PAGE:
THE COLLECTED WRITINGS OF RABBI PINKY SCHMECKELSTEIN
Ask Rabbi Pinky: On Hilchois iPhone
Over recent months I have received many Shailas from my Talmidim. I love you all, because of your permanent thirst for Toirah, your ongoing quest for Mitzvois, and your ceaseless zest for looking down at the rest of humanity.
I could of course write long, academic Teshuvois for each of you. But, alas, my iPad is at the shop, and I no longer have a printed Shas, Shulkhan Oiraich, Igrois Moishe, or other Rishoinim and Acharoinim. I have gone paperless, thanks to the Shass App from Artscroll, the Rishoinim App from Google, and the Acharoim App from The National Enquirer.
So instead I will write brief responses, leveraging my extensive memory of Kol HaToirah Kooloh Baal Peh gained over years of study in the Bais Medrish, plus the guidance of a Magic 8 Ball I bought at Target on sale for six dollars and 50 cents.
Rav Pinky, this might be a Shailah you might consider answering.
I just Davened Maariv from my phone. Question: Should I kiss my phone
before quitting the App or turning my phone off?
I am delighted that you have asked me such a critical Shailah, a Shailah I have often been asked via text message. Unfortunately, I only check my text messages when I am sitting in the Bais HaKeesay, and so am not in a position to respond, since I type with my left hand, which is usually busy at that time.
We live in a new age, an age where our smartphones play multiple roles – not just as telephones, but as portable music players, video devices, GPS, handheld games, players of multiple Apps, Siddurim, Machzorim, Gemarras, and other Sefarim, and as portals to an astounding world of porn, including straight, gay, Thai, Russian, fetish, and amateur granny fatties. Kenainah Harrah! The smartphone and the Internet in general have democratized Yiddishkeit, along with making porn accessible to everyone! What an achievement!
Your fundamental question relates to the notions of Kedushas Hashem and Kedushas Sefer – the sanctity of the Divine name, and of holy books that contain words of Toirah. Once upon a time, the written Toirah, Toirah SheBichsav, was the only form of Toirah available, and it was handwritten on parchment or other such materials. Koolay Alma Loi Pligi, everyone agrees, that the holiness of a Toirah scroll compels one to kiss the Toirah as it passes down the aisle at Shul, as long as you do not try to get to second base on the first date. However, the remainder of Toirah, Toirah SheBaal Peh, the Oral Law, was passed down verbally from generation to generation, all the way back to the time of Har Sinai, Mount Sinai, when the Oral Toirah was first dictated by the Reboinoisheloilum to Moishe Rabbeinu and recorded by his holy parrot, Mean Mister Mustard.
However, as Klal Yisroel began to forget the Oral Toirah, they began to commit it to writing. Hence, the publication of the Mishnah by Rabbi Yehuda Hanassi, the writing of the Zoihar by Rabbi Shimoin Bar Yoichai, and the recording of the Baba Kama Sutra by Rabbi Eliezer Ben Coitus. This led to a fundamental Machloikess about whether the written text of Toirah SheBaal Peh contains the same degree of Kedusha as Toirah SheBichsav.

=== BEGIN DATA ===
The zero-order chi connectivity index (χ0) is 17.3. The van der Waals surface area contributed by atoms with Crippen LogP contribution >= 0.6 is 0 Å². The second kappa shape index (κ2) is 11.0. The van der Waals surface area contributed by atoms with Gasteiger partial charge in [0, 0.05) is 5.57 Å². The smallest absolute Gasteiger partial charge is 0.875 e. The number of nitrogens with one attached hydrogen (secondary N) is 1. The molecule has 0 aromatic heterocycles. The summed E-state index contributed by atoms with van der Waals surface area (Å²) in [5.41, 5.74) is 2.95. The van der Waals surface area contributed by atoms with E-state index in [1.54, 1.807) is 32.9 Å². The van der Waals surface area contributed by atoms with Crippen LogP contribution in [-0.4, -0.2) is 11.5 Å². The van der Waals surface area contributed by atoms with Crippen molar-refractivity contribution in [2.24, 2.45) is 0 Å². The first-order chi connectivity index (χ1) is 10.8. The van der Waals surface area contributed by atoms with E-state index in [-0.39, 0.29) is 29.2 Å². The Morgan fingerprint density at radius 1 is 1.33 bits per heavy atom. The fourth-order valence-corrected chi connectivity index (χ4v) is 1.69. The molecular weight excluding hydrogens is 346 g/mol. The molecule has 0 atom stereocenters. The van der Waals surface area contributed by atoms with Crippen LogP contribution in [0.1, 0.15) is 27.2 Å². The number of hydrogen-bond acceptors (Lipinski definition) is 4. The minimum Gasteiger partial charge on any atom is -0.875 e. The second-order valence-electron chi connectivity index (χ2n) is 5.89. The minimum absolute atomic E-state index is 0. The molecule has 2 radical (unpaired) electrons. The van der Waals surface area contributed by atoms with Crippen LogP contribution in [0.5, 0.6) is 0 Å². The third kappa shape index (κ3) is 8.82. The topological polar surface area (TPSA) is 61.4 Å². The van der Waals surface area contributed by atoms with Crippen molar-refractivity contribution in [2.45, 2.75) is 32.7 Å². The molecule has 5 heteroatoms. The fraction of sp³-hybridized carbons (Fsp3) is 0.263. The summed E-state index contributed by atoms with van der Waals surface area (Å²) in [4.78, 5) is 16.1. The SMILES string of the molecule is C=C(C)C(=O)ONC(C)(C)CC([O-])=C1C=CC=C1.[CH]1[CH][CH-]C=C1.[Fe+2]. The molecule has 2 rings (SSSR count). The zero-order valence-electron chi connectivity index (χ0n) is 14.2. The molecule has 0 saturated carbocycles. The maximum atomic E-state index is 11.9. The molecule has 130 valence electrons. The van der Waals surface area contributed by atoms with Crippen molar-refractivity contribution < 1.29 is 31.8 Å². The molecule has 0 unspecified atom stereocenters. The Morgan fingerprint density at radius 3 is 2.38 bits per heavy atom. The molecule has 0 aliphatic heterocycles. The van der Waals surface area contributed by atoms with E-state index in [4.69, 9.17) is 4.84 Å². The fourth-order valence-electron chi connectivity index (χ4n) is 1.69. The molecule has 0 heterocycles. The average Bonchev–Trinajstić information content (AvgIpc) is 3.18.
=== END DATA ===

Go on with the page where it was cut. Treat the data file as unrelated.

This debate became further complex with the development of the printing press. Does the mass produced printed word carry the same holiness as hand written scrolls? On this point there is debate amongst the Rishoinim and Acharoinim, with most Rabbis holding that you should kiss every religious Sefer ever printed, including Siddurim, volumes of Shas, and the collected works of Mendel the Mouse.
However, in our Dor, this issue has become even more complex. Does digital information constitute actual print, requiring you to kiss it? Or are the binary bits and bytes that blend to become online Bibles, Benchers, and Mishnah Berurahs by their very nature only temporary, and therefore do not constitute the Kedusha of the actual printed word?
To answer this question, we must look not at the format, but at the usage. A Sefer Toirah while it is in the Aroin Koidesh, hidden out of sight, is not bringing Klal Yisroel closer to Hakadoshboruchhu. But an iPhone App for a Siddur or other Sefer introduces holiness to a smartphone or tablet, and enabes Klal Yisroel to perform Avoidas Hashem anywhere at any time, even when they are looking at their iPhones while waiting on line at McDonalds for their bacon double cheeseburgers.
Consequently, smartphones and other personal electronic devices are the ultimate form of Toirah, and have a virtually endless amount of Kedusha! Combined with the fact that your smartphone also offers you a virtually endless amount of porn, I do not understand why you are not kissing your cellphone or your iPad right this minute, you Minuval!
To what is this similar? According to Rav Shmiel Kalbasavuah, smartphones are like your Bashert. In the morning she provides you with sustenance. Throughout the day she creates a Bayis Ne’eman BaYisroel, a faithful Jewish home, brightening your life and household with Toirah and Mitzvois. And at night, after she takes off her Tichel, her Shaytel, her white long sleeve blouse and her ankle length skirt, her petticoats, and her off-white padded brazier, she gets on top of you and rides you like you are Shlugging Kaporois with a Cornish game hen.